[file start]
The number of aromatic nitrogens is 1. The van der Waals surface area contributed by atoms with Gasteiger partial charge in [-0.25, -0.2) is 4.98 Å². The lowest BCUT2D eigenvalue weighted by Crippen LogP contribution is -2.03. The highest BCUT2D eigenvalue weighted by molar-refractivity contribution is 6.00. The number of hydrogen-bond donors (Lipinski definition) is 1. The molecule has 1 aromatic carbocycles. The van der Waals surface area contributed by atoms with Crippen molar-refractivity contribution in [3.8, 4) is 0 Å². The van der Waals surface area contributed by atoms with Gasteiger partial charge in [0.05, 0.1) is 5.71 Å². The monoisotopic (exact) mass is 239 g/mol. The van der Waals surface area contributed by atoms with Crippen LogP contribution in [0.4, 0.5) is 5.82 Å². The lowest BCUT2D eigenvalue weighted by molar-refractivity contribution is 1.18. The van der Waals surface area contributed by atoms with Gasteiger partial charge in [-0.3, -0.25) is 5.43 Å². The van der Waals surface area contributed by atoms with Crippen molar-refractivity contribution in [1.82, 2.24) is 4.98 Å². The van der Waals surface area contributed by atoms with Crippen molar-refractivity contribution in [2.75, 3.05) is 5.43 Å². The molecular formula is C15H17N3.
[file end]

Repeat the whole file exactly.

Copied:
The number of aromatic nitrogens is 1. The van der Waals surface area contributed by atoms with Gasteiger partial charge in [-0.25, -0.2) is 4.98 Å². The lowest BCUT2D eigenvalue weighted by Crippen LogP contribution is -2.03. The highest BCUT2D eigenvalue weighted by molar-refractivity contribution is 6.00. The number of hydrogen-bond donors (Lipinski definition) is 1. The molecule has 1 aromatic carbocycles. The van der Waals surface area contributed by atoms with Crippen molar-refractivity contribution in [3.8, 4) is 0 Å². The van der Waals surface area contributed by atoms with Gasteiger partial charge in [0.05, 0.1) is 5.71 Å². The monoisotopic (exact) mass is 239 g/mol. The van der Waals surface area contributed by atoms with Crippen LogP contribution in [0.4, 0.5) is 5.82 Å². The lowest BCUT2D eigenvalue weighted by molar-refractivity contribution is 1.18. The van der Waals surface area contributed by atoms with Gasteiger partial charge in [-0.3, -0.25) is 5.43 Å². The van der Waals surface area contributed by atoms with Crippen molar-refractivity contribution in [1.82, 2.24) is 4.98 Å². The van der Waals surface area contributed by atoms with Crippen molar-refractivity contribution in [2.75, 3.05) is 5.43 Å². The molecular formula is C15H17N3.